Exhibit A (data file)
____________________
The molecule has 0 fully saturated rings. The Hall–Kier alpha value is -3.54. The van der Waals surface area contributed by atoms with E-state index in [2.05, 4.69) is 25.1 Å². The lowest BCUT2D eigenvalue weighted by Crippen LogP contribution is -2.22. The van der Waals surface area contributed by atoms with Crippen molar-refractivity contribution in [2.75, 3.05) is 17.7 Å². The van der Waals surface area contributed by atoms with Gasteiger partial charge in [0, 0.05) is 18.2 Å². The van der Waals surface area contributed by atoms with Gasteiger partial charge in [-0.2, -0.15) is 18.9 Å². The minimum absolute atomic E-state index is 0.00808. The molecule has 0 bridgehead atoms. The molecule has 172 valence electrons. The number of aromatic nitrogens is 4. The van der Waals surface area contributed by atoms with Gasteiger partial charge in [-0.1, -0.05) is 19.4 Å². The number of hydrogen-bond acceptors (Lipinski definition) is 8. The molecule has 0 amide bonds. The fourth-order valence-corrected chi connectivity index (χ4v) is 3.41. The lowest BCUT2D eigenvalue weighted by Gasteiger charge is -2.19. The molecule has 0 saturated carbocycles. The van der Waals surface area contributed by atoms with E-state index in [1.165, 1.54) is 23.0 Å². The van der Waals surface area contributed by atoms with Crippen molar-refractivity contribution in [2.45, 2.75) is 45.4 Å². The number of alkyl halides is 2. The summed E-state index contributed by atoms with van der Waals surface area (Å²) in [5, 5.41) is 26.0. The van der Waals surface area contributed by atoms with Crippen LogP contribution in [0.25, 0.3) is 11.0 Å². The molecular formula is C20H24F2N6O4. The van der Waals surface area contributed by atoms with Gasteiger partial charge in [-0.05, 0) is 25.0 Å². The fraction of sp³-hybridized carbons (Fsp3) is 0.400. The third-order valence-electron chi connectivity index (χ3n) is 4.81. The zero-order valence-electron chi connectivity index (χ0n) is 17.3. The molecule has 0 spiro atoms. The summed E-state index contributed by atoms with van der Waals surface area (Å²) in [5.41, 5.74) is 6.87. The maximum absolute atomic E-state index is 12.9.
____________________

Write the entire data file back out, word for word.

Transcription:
The molecule has 0 fully saturated rings. The Hall–Kier alpha value is -3.54. The van der Waals surface area contributed by atoms with E-state index in [2.05, 4.69) is 25.1 Å². The lowest BCUT2D eigenvalue weighted by Crippen LogP contribution is -2.22. The van der Waals surface area contributed by atoms with Crippen molar-refractivity contribution in [2.75, 3.05) is 17.7 Å². The van der Waals surface area contributed by atoms with Gasteiger partial charge in [0, 0.05) is 18.2 Å². The van der Waals surface area contributed by atoms with Gasteiger partial charge in [-0.2, -0.15) is 18.9 Å². The minimum absolute atomic E-state index is 0.00808. The molecule has 0 bridgehead atoms. The molecule has 172 valence electrons. The number of aromatic nitrogens is 4. The van der Waals surface area contributed by atoms with Gasteiger partial charge in [-0.1, -0.05) is 19.4 Å². The number of hydrogen-bond acceptors (Lipinski definition) is 8. The molecule has 0 amide bonds. The fourth-order valence-corrected chi connectivity index (χ4v) is 3.41. The lowest BCUT2D eigenvalue weighted by Gasteiger charge is -2.19. The molecule has 0 saturated carbocycles. The van der Waals surface area contributed by atoms with E-state index in [1.165, 1.54) is 23.0 Å². The van der Waals surface area contributed by atoms with Crippen molar-refractivity contribution in [2.45, 2.75) is 45.4 Å². The number of alkyl halides is 2. The summed E-state index contributed by atoms with van der Waals surface area (Å²) in [5, 5.41) is 26.0. The van der Waals surface area contributed by atoms with Crippen LogP contribution in [0.25, 0.3) is 11.0 Å². The molecular formula is C20H24F2N6O4. The van der Waals surface area contributed by atoms with Gasteiger partial charge in [-0.05, 0) is 25.0 Å². The fraction of sp³-hybridized carbons (Fsp3) is 0.400. The third-order valence-electron chi connectivity index (χ3n) is 4.81. The zero-order valence-electron chi connectivity index (χ0n) is 17.3. The molecule has 0 spiro atoms. The summed E-state index contributed by atoms with van der Waals surface area (Å²) in [5.41, 5.74) is 6.87. The maximum absolute atomic E-state index is 12.9.